An airgun test you weren’t expecting: Part 1
by Tom Gaylord
Writing as B.B. Pelletier
Have you already read this blog, and you’re now waiting for a new one? Maybe you missed yesterday’s blog…
This report was accidentally published on Thursday — along with the regular Thursday blog. This is only the second time in nearly 10 years and 2,500+ reports this has happened. As soon as I discovered it Thursday morning, it was unpublished and rescheduled for today. Sorry about that, but I’m already working at max capacity and can’t have two fresh blogs competing with each other!
This report covers:
• I saw it at the Pyramyd Air Cup
• What is it?
• But does it work?
• The proof!
• Can be applied to most spring guns
• At the range
• The plan
I remember back in the late 1990s when Gamo first started making their high-velocity claims for spring rifles, I tested a Hunter Extreme 1250 to see if it met spec. To my utter surprise — it did. My .177-caliber test rifle shot RWS Hobby pellets as fast as 1257 f.p.s.!
Unfortunately, that was about all the rifle did. It was too large, very heavy and required over 50 lbs. of effort to cock. And when it fired, it felt like three broken cuckoo clocks rattling around inside a trash can! Oh, and did I mention that I couldn’t hit anything with it? Or that the trigger felt like a screen door latch on a warped door?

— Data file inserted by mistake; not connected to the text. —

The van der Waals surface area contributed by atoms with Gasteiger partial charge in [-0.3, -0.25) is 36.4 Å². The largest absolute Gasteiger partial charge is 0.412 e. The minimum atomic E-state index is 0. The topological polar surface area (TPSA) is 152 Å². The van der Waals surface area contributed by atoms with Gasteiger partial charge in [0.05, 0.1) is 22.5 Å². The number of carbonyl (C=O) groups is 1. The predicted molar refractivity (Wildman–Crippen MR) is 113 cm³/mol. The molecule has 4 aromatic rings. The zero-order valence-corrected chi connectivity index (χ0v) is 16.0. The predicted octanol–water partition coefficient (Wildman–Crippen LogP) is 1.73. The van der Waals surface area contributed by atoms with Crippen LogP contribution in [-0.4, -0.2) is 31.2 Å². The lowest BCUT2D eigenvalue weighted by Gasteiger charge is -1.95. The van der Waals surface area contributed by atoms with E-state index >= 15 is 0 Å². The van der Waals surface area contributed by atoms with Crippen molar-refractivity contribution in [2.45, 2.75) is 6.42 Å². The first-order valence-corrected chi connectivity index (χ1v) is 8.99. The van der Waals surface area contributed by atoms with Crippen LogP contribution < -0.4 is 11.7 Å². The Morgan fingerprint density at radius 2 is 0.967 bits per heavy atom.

Gamo had just one thing in the Hunter Extreme 1250 — bragging-rights speed. They gave up everything else to get it — accuracy, smooth shooting, easy cocking and a good trigger.
I saw it at the Pyramyd Air Cup
So, I was at the Pyramyd Air Cup several weeks ago, and a man introduced himself and started asking me what I think of the Hatsan 135. I told him straight out that I wouldn’t review the rifle because it’s too difficult to cock. I think 75 lbs. is too much to ask of anyone. And the recoil is off the charts! The rifle hauls off and slaps you in the face with the stock while simultaneously punching you in the shoulder like a pledge night initiation. Then, he asked what I think of the Gamo Hunter Extreme 1250, and I launch into the tirade that opened this report.
He tells me he has created a wonderful tune for these powerful springers that smooths them out and makes them very pleasant to shoot. Oh, no! Another mad scientist! This happens more often than I would like to admit — someone invents perpetual motion and wants me to watch it work. It takes awhile!